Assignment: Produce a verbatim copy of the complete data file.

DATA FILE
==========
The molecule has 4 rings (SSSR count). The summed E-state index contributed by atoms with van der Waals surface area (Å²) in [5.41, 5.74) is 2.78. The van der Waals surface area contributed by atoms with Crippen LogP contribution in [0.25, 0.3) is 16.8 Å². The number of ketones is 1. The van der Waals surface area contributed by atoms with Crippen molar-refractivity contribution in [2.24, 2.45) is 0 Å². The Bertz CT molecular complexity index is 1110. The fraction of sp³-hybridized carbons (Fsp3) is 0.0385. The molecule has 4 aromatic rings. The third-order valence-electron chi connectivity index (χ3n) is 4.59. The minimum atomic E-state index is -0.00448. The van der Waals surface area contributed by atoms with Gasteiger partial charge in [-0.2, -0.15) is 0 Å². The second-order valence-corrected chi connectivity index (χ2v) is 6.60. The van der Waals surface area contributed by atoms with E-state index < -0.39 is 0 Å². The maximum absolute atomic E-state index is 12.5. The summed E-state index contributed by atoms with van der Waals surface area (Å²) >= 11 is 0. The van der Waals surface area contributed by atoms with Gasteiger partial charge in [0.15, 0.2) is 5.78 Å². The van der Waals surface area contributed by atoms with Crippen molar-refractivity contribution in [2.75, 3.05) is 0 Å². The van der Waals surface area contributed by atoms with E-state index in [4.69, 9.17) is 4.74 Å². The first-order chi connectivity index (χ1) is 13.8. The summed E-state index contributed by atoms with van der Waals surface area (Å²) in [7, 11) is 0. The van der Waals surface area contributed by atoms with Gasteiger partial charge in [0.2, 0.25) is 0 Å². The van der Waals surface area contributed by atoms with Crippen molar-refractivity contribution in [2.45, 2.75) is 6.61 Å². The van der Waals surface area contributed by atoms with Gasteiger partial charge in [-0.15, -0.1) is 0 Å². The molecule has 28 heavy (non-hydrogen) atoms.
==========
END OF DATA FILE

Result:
The molecule has 4 rings (SSSR count). The summed E-state index contributed by atoms with van der Waals surface area (Å²) in [5.41, 5.74) is 2.78. The van der Waals surface area contributed by atoms with Crippen LogP contribution in [0.25, 0.3) is 16.8 Å². The number of ketones is 1. The van der Waals surface area contributed by atoms with Crippen molar-refractivity contribution in [2.24, 2.45) is 0 Å². The Bertz CT molecular complexity index is 1110. The fraction of sp³-hybridized carbons (Fsp3) is 0.0385. The molecule has 4 aromatic rings. The third-order valence-electron chi connectivity index (χ3n) is 4.59. The minimum atomic E-state index is -0.00448. The van der Waals surface area contributed by atoms with Gasteiger partial charge in [-0.2, -0.15) is 0 Å². The second-order valence-corrected chi connectivity index (χ2v) is 6.60. The van der Waals surface area contributed by atoms with E-state index < -0.39 is 0 Å². The maximum absolute atomic E-state index is 12.5. The summed E-state index contributed by atoms with van der Waals surface area (Å²) >= 11 is 0. The van der Waals surface area contributed by atoms with Gasteiger partial charge in [0.15, 0.2) is 5.78 Å². The van der Waals surface area contributed by atoms with Crippen molar-refractivity contribution in [2.75, 3.05) is 0 Å². The van der Waals surface area contributed by atoms with E-state index in [4.69, 9.17) is 4.74 Å². The first-order chi connectivity index (χ1) is 13.8. The summed E-state index contributed by atoms with van der Waals surface area (Å²) in [7, 11) is 0. The van der Waals surface area contributed by atoms with Gasteiger partial charge in [0.2, 0.25) is 0 Å². The van der Waals surface area contributed by atoms with Crippen molar-refractivity contribution in [2.45, 2.75) is 6.61 Å². The van der Waals surface area contributed by atoms with Gasteiger partial charge in [-0.15, -0.1) is 0 Å². The molecule has 28 heavy (non-hydrogen) atoms.